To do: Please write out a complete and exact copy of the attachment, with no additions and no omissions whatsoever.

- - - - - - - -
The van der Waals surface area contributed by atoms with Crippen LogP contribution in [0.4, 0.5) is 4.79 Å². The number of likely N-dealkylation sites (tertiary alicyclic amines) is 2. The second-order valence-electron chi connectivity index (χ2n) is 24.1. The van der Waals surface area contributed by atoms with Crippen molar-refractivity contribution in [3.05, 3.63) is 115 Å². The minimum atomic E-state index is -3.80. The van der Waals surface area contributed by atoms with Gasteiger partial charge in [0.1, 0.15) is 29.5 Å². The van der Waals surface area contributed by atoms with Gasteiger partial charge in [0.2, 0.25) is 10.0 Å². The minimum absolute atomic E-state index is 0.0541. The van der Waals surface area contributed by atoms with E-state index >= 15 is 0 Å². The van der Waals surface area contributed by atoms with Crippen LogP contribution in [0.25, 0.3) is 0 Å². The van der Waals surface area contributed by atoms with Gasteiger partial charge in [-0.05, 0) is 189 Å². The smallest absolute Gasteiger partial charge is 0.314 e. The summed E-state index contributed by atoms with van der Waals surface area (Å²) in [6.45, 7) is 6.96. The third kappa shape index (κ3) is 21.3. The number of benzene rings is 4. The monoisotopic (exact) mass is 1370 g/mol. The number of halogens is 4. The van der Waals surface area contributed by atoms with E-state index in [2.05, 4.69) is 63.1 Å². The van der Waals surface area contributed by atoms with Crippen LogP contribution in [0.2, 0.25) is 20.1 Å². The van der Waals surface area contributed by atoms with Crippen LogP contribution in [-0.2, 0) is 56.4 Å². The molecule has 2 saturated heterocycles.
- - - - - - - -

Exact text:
The van der Waals surface area contributed by atoms with Crippen LogP contribution in [0.4, 0.5) is 4.79 Å². The number of likely N-dealkylation sites (tertiary alicyclic amines) is 2. The second-order valence-electron chi connectivity index (χ2n) is 24.1. The van der Waals surface area contributed by atoms with Crippen molar-refractivity contribution in [3.05, 3.63) is 115 Å². The minimum atomic E-state index is -3.80. The van der Waals surface area contributed by atoms with Gasteiger partial charge in [0.1, 0.15) is 29.5 Å². The van der Waals surface area contributed by atoms with Gasteiger partial charge in [0.2, 0.25) is 10.0 Å². The minimum absolute atomic E-state index is 0.0541. The van der Waals surface area contributed by atoms with E-state index >= 15 is 0 Å². The van der Waals surface area contributed by atoms with Crippen LogP contribution in [0.25, 0.3) is 0 Å². The van der Waals surface area contributed by atoms with Gasteiger partial charge in [-0.05, 0) is 189 Å². The smallest absolute Gasteiger partial charge is 0.314 e. The summed E-state index contributed by atoms with van der Waals surface area (Å²) in [6.45, 7) is 6.96. The third kappa shape index (κ3) is 21.3. The number of benzene rings is 4. The monoisotopic (exact) mass is 1370 g/mol. The number of halogens is 4. The van der Waals surface area contributed by atoms with E-state index in [2.05, 4.69) is 63.1 Å². The van der Waals surface area contributed by atoms with Crippen LogP contribution in [0.2, 0.25) is 20.1 Å². The van der Waals surface area contributed by atoms with Crippen LogP contribution in [-0.2, 0) is 56.4 Å². The molecule has 2 saturated heterocycles.